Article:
But if you have a larger design in mind or something that is very specific, then you could think about approaching a tattoo artist and asking about their custom work. A lot of tattoo artists will offer custom work, where you’ll have a consultation about the design you have in mind, as well as the placement and size. The more detail and references you can give them the better. Then they’ll draw you a custom piece that you can see at their studio to make sure you’re happy with it before getting it tattooed. This can be adjusted if there are small details that need to be changed. That way, it’s completely unique to you. 

Tattoo artist with black gloves on tattooing a person's arm

What tattoo style do you like most? 

From traditional (old school) designs, to flowing Japanese styles, realistic portraits, and striking blackwork, there’s a lot to choose from. Taking your time to explore different styles and see what strikes a chord will help you land on a style that you love and that you feel comfortable having on you forever. A lot of artists will post their work on social media platforms like Instagram or Pinterest, so these are often a good place to start. 

Which tattoo artist do you resonate with? 

Figuring out the tattoo style you like will help you narrow down your search for an artist that works in that style. Again, social media is a good way of narrowing down your search. But it can also help to order some tattoo books that feature tattoos in the style you prefer too. It may take some time to find a tattoo artist whose work you know is the right fit but when you find one you love, you’ll be able to honour your loved one in the way you’d really like. 

What’s your budget? 

The bigger and more detailed the memorial tattoo, the more expensive it will be. For custom work tattoo artists will generally ask for a deposit, and charge by the hour. The amount they charge can vary a lot so it’s worth checking their rates before committing to a consultation. When you want a larger custom piece too this may run over more than one session. So keep in mind that you may need to pay in advance. Flash tattoos tend to be done in one sitting as they’re generally smaller pieces so you may not need to pay a deposit in this case.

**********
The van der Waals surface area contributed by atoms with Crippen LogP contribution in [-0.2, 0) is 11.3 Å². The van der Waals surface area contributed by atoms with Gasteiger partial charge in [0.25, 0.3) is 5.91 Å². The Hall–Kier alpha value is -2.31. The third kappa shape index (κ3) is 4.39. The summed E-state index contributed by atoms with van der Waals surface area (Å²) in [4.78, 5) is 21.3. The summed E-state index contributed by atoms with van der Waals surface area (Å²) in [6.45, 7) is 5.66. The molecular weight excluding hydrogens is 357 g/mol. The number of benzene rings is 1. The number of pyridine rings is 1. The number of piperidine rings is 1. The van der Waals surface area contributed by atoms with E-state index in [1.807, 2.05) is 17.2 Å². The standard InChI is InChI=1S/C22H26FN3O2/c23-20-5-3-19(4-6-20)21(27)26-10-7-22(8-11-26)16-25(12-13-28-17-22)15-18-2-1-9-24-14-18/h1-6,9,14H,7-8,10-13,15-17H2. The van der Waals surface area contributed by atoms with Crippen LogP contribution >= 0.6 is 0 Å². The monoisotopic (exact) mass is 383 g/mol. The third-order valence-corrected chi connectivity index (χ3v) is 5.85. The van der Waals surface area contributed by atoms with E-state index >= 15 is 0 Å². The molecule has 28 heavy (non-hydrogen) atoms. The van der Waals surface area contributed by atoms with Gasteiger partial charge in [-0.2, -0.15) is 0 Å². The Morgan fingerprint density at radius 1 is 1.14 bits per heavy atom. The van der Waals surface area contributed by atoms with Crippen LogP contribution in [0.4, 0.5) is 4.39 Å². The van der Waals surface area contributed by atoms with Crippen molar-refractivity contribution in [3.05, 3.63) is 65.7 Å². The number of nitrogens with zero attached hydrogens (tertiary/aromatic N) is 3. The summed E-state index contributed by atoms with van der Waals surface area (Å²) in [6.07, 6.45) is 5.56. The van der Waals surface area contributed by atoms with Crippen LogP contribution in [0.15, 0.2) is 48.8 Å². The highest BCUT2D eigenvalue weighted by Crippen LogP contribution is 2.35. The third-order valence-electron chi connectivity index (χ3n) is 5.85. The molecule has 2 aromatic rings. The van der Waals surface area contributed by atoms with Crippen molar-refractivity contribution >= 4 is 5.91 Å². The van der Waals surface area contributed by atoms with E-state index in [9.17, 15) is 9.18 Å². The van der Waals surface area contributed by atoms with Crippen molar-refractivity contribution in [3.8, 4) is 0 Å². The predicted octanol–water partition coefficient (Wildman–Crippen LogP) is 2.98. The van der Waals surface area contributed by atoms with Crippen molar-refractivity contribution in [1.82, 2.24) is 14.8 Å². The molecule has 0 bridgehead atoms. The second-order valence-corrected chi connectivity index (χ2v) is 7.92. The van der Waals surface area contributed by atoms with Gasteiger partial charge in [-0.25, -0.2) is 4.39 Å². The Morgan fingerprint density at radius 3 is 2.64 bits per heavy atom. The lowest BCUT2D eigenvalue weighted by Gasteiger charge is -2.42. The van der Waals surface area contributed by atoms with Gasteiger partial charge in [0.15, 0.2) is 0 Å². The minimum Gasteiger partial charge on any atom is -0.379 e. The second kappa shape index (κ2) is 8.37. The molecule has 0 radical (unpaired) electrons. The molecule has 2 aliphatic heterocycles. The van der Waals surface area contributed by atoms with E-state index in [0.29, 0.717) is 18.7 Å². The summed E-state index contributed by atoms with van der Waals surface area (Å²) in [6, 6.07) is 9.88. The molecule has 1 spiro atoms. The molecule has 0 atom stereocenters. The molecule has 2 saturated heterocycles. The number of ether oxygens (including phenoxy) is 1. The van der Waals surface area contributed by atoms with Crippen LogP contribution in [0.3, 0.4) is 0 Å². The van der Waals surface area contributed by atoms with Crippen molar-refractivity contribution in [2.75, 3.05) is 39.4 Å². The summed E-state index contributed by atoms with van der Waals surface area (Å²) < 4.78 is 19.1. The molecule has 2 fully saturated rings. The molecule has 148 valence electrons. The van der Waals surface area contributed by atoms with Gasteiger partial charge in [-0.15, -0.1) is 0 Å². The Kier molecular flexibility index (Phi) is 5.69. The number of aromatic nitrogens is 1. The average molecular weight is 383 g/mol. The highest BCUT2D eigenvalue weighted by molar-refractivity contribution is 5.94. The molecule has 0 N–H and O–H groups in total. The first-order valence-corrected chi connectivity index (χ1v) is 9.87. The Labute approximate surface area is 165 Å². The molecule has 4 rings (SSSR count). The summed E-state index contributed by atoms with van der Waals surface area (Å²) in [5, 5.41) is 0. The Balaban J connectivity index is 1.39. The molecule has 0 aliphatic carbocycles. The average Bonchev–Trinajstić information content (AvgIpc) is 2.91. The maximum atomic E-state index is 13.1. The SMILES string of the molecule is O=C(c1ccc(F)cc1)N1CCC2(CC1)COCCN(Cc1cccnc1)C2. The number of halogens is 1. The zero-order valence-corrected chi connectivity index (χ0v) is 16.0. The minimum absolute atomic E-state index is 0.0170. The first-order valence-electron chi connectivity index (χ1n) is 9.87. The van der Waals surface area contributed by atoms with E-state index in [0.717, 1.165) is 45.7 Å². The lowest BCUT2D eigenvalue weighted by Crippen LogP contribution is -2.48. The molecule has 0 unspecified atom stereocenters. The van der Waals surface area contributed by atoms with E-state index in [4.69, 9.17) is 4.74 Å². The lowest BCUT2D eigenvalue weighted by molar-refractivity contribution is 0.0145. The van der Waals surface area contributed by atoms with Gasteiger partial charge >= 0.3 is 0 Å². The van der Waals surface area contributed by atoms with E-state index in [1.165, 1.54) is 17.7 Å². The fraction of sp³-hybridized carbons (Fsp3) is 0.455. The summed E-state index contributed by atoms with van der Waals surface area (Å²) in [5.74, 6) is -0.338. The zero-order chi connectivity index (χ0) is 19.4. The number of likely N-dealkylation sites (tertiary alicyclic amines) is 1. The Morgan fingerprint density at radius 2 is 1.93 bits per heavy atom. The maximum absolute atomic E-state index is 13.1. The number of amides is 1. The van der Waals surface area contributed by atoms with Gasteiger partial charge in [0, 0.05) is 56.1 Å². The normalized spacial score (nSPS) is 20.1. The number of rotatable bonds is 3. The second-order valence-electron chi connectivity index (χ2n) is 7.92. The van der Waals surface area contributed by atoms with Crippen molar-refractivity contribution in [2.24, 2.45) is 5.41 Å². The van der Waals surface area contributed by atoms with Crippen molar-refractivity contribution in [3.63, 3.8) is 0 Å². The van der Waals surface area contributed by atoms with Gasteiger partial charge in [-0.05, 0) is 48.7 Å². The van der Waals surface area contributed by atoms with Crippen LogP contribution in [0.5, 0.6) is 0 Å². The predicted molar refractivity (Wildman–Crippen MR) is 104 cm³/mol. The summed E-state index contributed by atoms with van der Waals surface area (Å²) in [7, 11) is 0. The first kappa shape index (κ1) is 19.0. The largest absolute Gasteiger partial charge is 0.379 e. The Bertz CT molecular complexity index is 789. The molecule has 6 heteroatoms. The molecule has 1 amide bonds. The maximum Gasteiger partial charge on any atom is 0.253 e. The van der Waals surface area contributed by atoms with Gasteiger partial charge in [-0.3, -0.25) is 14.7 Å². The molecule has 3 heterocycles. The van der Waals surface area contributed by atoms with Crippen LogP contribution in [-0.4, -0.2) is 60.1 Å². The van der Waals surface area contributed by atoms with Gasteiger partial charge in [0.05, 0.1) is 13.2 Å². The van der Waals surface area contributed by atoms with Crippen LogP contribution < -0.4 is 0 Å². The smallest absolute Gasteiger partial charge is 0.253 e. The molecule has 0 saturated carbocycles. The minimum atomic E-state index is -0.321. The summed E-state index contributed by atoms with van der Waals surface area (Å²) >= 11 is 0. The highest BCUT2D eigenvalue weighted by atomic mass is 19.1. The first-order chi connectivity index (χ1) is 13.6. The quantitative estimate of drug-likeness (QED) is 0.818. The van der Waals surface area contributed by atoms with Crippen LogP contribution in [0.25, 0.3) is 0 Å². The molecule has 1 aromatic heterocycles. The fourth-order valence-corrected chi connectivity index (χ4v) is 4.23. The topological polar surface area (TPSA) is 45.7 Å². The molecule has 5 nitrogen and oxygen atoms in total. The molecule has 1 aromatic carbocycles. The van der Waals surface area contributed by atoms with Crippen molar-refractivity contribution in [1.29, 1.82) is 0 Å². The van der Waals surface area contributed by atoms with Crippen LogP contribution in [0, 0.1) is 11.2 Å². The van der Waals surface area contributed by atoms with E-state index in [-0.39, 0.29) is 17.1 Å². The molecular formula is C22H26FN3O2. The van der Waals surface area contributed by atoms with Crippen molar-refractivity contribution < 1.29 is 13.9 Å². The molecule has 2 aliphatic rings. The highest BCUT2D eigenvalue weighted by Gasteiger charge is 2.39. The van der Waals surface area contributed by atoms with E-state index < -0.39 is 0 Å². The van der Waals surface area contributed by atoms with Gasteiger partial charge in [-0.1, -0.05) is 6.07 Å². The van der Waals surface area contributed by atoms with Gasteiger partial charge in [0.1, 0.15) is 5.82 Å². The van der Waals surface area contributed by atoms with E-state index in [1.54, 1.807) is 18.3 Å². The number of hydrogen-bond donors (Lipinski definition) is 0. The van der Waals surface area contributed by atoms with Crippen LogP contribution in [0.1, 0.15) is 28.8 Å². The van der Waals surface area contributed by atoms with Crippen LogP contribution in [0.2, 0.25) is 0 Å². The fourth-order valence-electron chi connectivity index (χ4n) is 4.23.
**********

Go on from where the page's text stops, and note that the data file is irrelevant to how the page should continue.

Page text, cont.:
How do you personalise your memorial tattoo? 

There are a huge number of memorial tattoo ideas out there, from traditional roses, to quotes, and signatures of loved ones who’ve passed away. But the only real way to make it special is to create something that’s personal to you and the relationship you had with the person who’s passed. Think about some of your favourite memories with them. What does that look like? Where were you? What were you surrounded by? Music? Nature? Food? The real joy in getting a memorial tattoo is creating something that will remind you specifically of a moment with them whenever you see it, even if it means nothing to anyone else.

Image by Isra CGU on Unsplash